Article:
From the 1854 US Gazetteer:quotation|WILL, a county in the E. N. E. part of Illinois, bordering on Indiana, has an area of 1236 square miles. It is intersected by the Kankakee and Des Plaines rivers, branches of the Illinois. The surface is generally level, and destitute of timber, excepting small groves. The soil is very fertile, and much of it is under cultivation. The soil of the prairies is a deep, sandy loam, adapted to Indian corn and grass. In 1850 the county produced 527,903 bushels of Indian corn; 230,885 of wheat; 334,360 of oats; 32,043 tons of hay, and 319,054 pounds of butter. It contained 14 churches, 3 newspaper offices; 3472 pupils attending public schools, and 200 attending other schools. Quarries of building stone are worked near the county seat. The Des Plaines river furnishes water-power. The county is intersected by the Illinois and Michigan canal, by the Chicago branch of the Central railroad, the Chicago and Mississippi, and by the Chicago and Rock Island railroad. Named in honor of Conrad Will, for many years a member of the Illinois legislature. Capital, Joliet. Population, 16,703.

Demographics

USCensusPop
1900 = 74764
1910 = 84371
1920 = 92911
1930 = 110732
1940 = 114210
1950 = 134336
1960 = 191617
1970 = 249498
1980 = 324460
1990 = 357313
2000 = 502266
estimate=668217
estyear=2006

As of the censusGR|2 of 2000, there were 502,266 people, 167,542 households, and 131,017 families residing in the county. The population density was 600 people per square mile (232/km²). There were 175,524 housing units at an average density of 210 per square mile (81/km²). The racial makeup of the county was 81.83% White, 10.45% Black or African American, 0.21% Native American, 2.21% Asian, 0.03% Pacific Islander, 3.63% from other races, and 1.63% from two or more races. 8.71% of the population were Hispanic or Latino of any race. 18.1% were of German, 12.8% Irish, 10.1% Polish and 9.8% Italian ancestry according to Census 2000.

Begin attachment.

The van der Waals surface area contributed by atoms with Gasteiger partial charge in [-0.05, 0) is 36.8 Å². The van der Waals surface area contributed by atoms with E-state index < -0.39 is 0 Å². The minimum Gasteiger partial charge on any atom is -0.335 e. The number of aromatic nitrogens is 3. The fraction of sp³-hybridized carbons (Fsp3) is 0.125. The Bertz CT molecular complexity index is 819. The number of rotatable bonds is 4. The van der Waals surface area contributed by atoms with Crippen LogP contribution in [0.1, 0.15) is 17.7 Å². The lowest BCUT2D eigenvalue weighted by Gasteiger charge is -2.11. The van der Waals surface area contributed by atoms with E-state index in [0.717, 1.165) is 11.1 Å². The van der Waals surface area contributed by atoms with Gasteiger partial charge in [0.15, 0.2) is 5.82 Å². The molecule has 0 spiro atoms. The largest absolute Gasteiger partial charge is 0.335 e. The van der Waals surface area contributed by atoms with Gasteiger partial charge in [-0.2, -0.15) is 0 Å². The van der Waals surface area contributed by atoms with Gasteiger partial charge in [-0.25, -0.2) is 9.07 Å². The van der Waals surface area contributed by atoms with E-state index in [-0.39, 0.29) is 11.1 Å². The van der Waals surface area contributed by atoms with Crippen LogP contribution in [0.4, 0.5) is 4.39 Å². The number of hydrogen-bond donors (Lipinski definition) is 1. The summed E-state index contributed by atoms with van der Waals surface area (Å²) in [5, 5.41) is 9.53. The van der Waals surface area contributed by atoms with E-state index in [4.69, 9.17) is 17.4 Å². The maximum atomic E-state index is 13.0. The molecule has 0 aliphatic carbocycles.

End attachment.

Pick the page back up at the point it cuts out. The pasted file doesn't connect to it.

There were 167,542 households out of which 42.70% had children under the age of 18 living with them, 64.80% were married couples living together, 9.60% had a female householder with no husband present, and 21.80% were non-families. 17.80% of all households were made up of individuals and 6.00% had someone living alone who was 65 years of age or older. The average household size was 2.94 and the average family size was 3.36.

In the county the population was spread out with 30.00% under the age of 18, 8.10% from 18 to 24, 32.90% from 25 to 44, 20.60% from 45 to 64, and 8.30% who were 65 years of age or older. The median age was 33 years. For every 100 females there were 99.80 males. For every 100 females age 18 and over, there were 97.40 males.

The median income for a household in the county was $62,238, and the median income for a family was $69,608. Males had a median income of $50,152 versus $31,345 for females. The per capita income for the county was $24,613. About 3.40% of families and 4.90% of the population were below the poverty line, including 5.60% of those under age 18 and 5.50% of those age 65 or over.

Townships

Will County is divided into these townships: